These strengths represent a reliable path to “a life that was not just happy but also meaningful and fulfilling,” they wrote.
Eventually, Randolph and Levin developed a shorter list: zest, grit, self-control, social intelligence, gratitude, optimism and curiosity.
One of Seligman’s graduate students, Angela Duckworth, a former teacher who’s now a psychology professor, focused on two key traits: self-control, which is essential to achieve basic success, and grit, which is needed to excel.
Levin had seen the first KIPP grads go off to private and parochial high schools; most went on to college. But those who persisted in college were not necessarily the top students academically.
. . . they were the ones with exceptional character strengths, like optimism and persistence and social intelligence. They were the ones who were able to recover from a bad grade and resolve to do better next time; to bounce back from a fight with their parents; to resist the urge to go out to the movies and stay home and study instead; to persuade professors to give them extra help after class.
KIPP’s New York City schools now integrate discussions of character traits into lessons and issue a character report card that’s used for parent-teacher-child discussions.
But Riverdale’s character education remains focused on being nice to others. Randolph worries that his students think success is guaranteed.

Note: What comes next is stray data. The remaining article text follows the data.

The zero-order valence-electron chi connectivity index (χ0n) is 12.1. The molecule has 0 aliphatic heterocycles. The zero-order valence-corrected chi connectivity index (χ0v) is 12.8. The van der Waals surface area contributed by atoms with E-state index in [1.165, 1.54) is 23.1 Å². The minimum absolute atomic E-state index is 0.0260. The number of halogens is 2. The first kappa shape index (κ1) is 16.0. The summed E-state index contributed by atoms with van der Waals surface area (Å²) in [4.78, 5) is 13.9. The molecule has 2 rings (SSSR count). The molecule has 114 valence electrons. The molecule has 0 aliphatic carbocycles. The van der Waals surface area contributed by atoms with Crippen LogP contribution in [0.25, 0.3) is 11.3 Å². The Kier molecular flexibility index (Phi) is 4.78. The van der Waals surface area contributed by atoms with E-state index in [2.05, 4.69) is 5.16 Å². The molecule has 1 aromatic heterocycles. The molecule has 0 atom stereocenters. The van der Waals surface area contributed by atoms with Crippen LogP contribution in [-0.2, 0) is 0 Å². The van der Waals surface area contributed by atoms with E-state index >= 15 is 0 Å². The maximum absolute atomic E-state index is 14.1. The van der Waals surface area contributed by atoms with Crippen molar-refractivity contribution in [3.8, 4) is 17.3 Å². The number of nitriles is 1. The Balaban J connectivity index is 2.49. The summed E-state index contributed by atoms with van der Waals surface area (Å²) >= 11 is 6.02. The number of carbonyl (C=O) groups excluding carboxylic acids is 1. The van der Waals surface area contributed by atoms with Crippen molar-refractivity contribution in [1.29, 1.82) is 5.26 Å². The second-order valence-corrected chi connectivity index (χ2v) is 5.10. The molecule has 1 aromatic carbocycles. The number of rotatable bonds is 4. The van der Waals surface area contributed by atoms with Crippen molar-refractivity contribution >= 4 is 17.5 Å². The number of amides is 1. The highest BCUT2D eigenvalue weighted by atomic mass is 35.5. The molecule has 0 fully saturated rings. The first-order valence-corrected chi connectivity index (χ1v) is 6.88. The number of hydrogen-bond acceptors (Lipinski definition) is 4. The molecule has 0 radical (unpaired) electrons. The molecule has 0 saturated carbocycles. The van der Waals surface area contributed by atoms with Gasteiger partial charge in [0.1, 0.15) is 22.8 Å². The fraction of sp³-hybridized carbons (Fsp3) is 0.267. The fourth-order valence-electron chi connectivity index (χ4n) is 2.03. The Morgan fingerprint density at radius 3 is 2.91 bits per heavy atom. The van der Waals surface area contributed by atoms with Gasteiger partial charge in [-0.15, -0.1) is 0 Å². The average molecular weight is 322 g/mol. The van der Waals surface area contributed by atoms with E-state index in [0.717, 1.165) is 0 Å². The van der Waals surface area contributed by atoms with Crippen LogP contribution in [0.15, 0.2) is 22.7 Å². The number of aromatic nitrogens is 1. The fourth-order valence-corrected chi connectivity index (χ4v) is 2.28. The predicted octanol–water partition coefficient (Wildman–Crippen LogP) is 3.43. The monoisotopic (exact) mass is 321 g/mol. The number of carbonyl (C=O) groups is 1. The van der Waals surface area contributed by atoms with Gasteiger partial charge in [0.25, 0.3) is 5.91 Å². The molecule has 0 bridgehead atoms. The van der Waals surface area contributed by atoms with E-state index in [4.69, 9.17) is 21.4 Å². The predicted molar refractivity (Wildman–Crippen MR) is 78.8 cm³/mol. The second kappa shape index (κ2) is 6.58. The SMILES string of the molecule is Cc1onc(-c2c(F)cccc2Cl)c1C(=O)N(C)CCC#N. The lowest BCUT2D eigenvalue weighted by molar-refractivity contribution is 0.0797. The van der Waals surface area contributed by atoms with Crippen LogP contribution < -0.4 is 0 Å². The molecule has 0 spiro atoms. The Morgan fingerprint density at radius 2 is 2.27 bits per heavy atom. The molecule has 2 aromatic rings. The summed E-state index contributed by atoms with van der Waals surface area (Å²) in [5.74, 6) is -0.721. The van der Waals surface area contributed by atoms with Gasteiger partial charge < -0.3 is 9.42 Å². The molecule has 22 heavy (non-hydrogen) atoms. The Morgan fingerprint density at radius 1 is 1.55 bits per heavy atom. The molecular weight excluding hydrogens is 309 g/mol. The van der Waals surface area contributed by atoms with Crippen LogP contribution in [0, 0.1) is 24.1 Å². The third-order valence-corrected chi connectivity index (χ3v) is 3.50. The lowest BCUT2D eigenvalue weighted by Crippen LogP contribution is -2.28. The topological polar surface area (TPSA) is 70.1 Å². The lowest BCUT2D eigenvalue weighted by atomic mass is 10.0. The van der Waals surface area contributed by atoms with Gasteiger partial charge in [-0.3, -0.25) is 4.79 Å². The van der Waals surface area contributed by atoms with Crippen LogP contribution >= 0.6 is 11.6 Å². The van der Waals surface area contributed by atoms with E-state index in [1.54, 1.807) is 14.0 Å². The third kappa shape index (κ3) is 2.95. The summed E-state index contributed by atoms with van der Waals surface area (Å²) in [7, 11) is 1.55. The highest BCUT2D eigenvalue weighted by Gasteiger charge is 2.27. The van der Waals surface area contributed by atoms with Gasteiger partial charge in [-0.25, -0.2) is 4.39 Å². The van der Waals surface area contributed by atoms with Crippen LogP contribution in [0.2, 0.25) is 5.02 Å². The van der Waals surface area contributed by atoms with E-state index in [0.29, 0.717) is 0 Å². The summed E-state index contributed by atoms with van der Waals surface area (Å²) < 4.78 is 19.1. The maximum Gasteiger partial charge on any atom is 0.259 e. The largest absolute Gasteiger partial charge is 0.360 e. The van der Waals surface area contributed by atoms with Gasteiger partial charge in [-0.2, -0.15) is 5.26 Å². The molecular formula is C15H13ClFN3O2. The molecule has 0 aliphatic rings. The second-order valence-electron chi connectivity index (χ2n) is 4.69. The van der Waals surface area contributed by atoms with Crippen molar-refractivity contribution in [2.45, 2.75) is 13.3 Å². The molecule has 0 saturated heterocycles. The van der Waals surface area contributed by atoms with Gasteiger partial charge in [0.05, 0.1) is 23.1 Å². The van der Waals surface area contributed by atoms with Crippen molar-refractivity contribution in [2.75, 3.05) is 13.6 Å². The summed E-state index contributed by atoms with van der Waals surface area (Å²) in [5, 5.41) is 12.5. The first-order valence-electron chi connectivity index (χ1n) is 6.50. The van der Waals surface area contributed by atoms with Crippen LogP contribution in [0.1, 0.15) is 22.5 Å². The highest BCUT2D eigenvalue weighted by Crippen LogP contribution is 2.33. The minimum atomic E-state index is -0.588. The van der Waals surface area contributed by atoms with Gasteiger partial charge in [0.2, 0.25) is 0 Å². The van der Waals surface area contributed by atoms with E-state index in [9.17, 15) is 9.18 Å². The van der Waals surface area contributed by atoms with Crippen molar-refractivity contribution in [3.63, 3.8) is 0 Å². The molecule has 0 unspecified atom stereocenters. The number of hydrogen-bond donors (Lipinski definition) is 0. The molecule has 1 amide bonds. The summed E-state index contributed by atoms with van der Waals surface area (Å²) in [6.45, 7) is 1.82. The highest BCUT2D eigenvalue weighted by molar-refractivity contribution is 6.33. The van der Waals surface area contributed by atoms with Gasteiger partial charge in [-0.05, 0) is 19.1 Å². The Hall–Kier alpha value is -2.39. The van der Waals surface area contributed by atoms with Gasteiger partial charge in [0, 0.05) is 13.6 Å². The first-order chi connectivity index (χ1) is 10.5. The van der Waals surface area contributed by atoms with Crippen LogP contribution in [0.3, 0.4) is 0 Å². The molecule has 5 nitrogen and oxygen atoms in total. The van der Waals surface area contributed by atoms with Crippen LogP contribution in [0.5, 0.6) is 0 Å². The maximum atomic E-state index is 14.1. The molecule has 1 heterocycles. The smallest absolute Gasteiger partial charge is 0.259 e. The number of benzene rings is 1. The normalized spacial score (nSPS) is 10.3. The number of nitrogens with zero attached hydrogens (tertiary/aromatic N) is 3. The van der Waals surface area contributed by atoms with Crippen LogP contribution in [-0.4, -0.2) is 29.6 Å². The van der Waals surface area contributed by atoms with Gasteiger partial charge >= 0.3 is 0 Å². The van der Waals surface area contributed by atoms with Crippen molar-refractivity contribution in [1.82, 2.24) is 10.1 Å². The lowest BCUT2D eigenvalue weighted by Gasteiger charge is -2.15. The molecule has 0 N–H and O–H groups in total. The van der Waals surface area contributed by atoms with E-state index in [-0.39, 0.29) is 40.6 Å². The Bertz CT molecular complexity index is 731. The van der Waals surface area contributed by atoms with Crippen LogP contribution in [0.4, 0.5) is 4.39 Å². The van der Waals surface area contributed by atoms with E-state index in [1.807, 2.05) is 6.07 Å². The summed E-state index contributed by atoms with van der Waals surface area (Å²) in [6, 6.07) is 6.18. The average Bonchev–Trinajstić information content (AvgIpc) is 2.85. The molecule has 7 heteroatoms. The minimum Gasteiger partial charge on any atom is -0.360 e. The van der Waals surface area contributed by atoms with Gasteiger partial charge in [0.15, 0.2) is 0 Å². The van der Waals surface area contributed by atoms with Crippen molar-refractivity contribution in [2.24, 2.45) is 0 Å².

“The idea of building grit and building self-control is that you get that through failure,” Randolph explained. “And in most highly academic environments in the United States, no one fails anything.”
If you read my book, Our School, (which you should), you’ll encounter the Spanish version of grit, ganas. Downtown College Prep, a charter high school in San Jose, recruits underachievers from low-income and working-class Mexican immigrant families. They need a lot of ganas to make it to college and even more to make it through. Many in the first graduating class struggled academically in college, counselor Vicky Evans told me. But they weren’t discouraged. “They know what it’s like to start a new school and get hammered. They can handle failure. They’ve done it and survived.”
Magdalena Villalvazo gave the commencement speech for the first graduating class, recounting all the challenges they’d faced. “Slowly, our fears became our strengths,” she said.
Every new student at a Missouri technical college must take a drug test. This appears to be most sweeping drug-testing policy at any public college or university in the U.S. It’s undoubtedly headed for court.